|A series of recent reports has painted bleak picture of aboriginal communities|
Reasons are complex. Most damaging was the 1905 Aborigines Act, strengthened under A. O. Neville, Chief Protector of Aborigines, in 1936. This legislation gave the Australian government sweeping powers over part Aboriginal children, include the right to legally remove any 'half caste' children from their families, placing them in boarding schools or, in the case of lighter skinned children, giving them to White Australians. The aim was to force the extinction of Aboriginal people altogether. This horrendous policy continued until the 1970s, leading to the disruption of Aboriginal communities and the abuse of Aboriginal children placed in institutions and foster care.
I once attended a conference in Sydney on economic development opportunities for Aboriginal communities and the film Rabbit Proof Fence was recommended by nearly everyone I met of Aboriginal descent. It takes place in 1931 and tells the amazing true story of three Aboriginal girls, Molly, Daisy, and Grace (two sisters and a cousin who are 14, 10, and 8) who are taken from their home and sent to a boarding school thousands of mile away. The girls run away and over several months, walk back to their families through the outback - all the while evading their captors. I screen this film in my classes at the University of Connecticut, most semesters along with Stolen Generations, That documentary uses three true stories to illustrate the damage done by the Aborigines Act. Between 1910 and 1970 in Australia, 1 in 3 children were removed from Aboriginal families and placed in institutions and foster homes. These children, in most cases, were never to see their families again. Both films inevitably spark interest in the topic of ethnocide and genocide among students. They also compare the plight of the Aboriginals to that of Native Americans in the US who were also stolen from their homes and placed in boarding schools. Forced to learn English, punished for speaking their own languages, these children were taught to be domestic workers and laborers, what was called 'industrial education;' many died of disease and overwork. Like Aboriginals, many Indians in America still carry scars and suffer psychologically and physically from the harm done to their communities in the past.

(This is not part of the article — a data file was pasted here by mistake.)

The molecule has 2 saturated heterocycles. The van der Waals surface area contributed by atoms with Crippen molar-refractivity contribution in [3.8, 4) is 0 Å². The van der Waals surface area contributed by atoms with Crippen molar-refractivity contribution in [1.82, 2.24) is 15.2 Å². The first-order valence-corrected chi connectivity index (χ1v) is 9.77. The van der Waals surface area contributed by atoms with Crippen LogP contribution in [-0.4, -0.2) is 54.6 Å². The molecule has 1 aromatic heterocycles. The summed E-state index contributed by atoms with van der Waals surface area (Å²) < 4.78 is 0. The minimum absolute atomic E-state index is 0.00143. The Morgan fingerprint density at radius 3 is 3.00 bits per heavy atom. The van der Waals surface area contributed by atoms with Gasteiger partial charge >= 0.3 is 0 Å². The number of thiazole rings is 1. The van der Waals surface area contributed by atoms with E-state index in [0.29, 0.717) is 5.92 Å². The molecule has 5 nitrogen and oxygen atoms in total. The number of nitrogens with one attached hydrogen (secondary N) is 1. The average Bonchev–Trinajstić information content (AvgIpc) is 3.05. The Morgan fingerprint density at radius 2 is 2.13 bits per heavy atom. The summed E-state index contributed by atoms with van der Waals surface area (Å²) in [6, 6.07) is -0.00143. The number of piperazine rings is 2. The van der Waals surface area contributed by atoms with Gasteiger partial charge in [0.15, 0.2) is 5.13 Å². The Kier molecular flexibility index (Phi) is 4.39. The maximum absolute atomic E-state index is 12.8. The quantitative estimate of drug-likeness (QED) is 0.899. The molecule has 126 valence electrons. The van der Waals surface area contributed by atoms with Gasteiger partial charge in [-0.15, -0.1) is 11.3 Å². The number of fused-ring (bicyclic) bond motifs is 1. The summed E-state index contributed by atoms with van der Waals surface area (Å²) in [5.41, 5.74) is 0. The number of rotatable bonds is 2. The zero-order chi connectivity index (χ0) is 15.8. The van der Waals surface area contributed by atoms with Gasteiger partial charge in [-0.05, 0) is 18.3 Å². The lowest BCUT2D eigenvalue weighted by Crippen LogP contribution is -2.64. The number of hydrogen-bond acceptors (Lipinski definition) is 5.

|The Kimberleys are a vast, remote range where Aboriginal communities are "in crisis|
For those who like books, I also use a wonderful autobiography written by Sally Morgan, an Aboriginal woman, called My Place. Ms. Morgan, also an accomplished artist, tells, through her own family history, how Aboriginal people embodied and physically experienced everyday fear and prejudice. Finally, for those looking for a more theoretical, historical and 'academic' look at racism in Australia and the 'stolen generations,' I recommend Blacklines: contemporary critical writing by indigenous Australians.